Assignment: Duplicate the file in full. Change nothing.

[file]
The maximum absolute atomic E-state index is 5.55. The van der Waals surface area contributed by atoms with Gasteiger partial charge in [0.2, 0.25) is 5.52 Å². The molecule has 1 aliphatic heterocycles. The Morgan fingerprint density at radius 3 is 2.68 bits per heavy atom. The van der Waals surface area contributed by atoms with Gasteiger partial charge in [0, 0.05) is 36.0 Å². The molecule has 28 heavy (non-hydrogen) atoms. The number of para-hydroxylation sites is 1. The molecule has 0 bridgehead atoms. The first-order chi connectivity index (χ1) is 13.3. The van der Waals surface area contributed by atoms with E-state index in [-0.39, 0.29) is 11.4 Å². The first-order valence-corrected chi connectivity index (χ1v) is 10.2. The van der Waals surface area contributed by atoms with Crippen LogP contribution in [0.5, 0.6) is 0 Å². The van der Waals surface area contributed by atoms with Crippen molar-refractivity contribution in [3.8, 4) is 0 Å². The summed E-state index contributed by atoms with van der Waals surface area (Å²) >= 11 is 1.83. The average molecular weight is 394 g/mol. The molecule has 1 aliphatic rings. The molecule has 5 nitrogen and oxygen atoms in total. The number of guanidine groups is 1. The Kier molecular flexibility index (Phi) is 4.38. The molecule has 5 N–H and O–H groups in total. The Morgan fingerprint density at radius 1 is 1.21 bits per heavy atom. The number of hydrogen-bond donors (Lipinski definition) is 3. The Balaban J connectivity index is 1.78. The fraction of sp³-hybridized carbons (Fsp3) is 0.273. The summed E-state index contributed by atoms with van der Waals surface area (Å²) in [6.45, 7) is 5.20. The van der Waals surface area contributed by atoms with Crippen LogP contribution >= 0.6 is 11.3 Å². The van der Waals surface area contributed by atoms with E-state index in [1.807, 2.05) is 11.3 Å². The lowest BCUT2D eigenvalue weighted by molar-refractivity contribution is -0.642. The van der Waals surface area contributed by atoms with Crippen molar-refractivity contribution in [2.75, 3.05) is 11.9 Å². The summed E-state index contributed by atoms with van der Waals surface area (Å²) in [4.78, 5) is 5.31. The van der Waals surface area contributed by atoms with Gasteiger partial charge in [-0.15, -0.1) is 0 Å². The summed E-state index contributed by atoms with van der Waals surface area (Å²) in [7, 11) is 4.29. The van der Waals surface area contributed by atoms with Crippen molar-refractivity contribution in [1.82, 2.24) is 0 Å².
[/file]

The maximum absolute atomic E-state index is 5.55. The van der Waals surface area contributed by atoms with Gasteiger partial charge in [0.2, 0.25) is 5.52 Å². The molecule has 1 aliphatic heterocycles. The Morgan fingerprint density at radius 3 is 2.68 bits per heavy atom. The van der Waals surface area contributed by atoms with Gasteiger partial charge in [0, 0.05) is 36.0 Å². The molecule has 28 heavy (non-hydrogen) atoms. The number of para-hydroxylation sites is 1. The molecule has 0 bridgehead atoms. The first-order chi connectivity index (χ1) is 13.3. The van der Waals surface area contributed by atoms with E-state index in [-0.39, 0.29) is 11.4 Å². The first-order valence-corrected chi connectivity index (χ1v) is 10.2. The van der Waals surface area contributed by atoms with Crippen LogP contribution in [0.5, 0.6) is 0 Å². The van der Waals surface area contributed by atoms with Crippen molar-refractivity contribution in [3.8, 4) is 0 Å². The summed E-state index contributed by atoms with van der Waals surface area (Å²) >= 11 is 1.83. The average molecular weight is 394 g/mol. The molecule has 1 aliphatic rings. The molecule has 5 nitrogen and oxygen atoms in total. The number of guanidine groups is 1. The Kier molecular flexibility index (Phi) is 4.38. The molecule has 5 N–H and O–H groups in total. The Morgan fingerprint density at radius 1 is 1.21 bits per heavy atom. The number of hydrogen-bond donors (Lipinski definition) is 3. The Balaban J connectivity index is 1.78. The fraction of sp³-hybridized carbons (Fsp3) is 0.273. The summed E-state index contributed by atoms with van der Waals surface area (Å²) in [6.45, 7) is 5.20. The van der Waals surface area contributed by atoms with Crippen LogP contribution >= 0.6 is 11.3 Å². The van der Waals surface area contributed by atoms with E-state index in [1.807, 2.05) is 11.3 Å². The lowest BCUT2D eigenvalue weighted by molar-refractivity contribution is -0.642. The van der Waals surface area contributed by atoms with Crippen molar-refractivity contribution in [2.75, 3.05) is 11.9 Å². The summed E-state index contributed by atoms with van der Waals surface area (Å²) in [4.78, 5) is 5.31. The van der Waals surface area contributed by atoms with Gasteiger partial charge in [-0.15, -0.1) is 0 Å². The summed E-state index contributed by atoms with van der Waals surface area (Å²) in [7, 11) is 4.29. The van der Waals surface area contributed by atoms with Crippen molar-refractivity contribution in [1.82, 2.24) is 0 Å².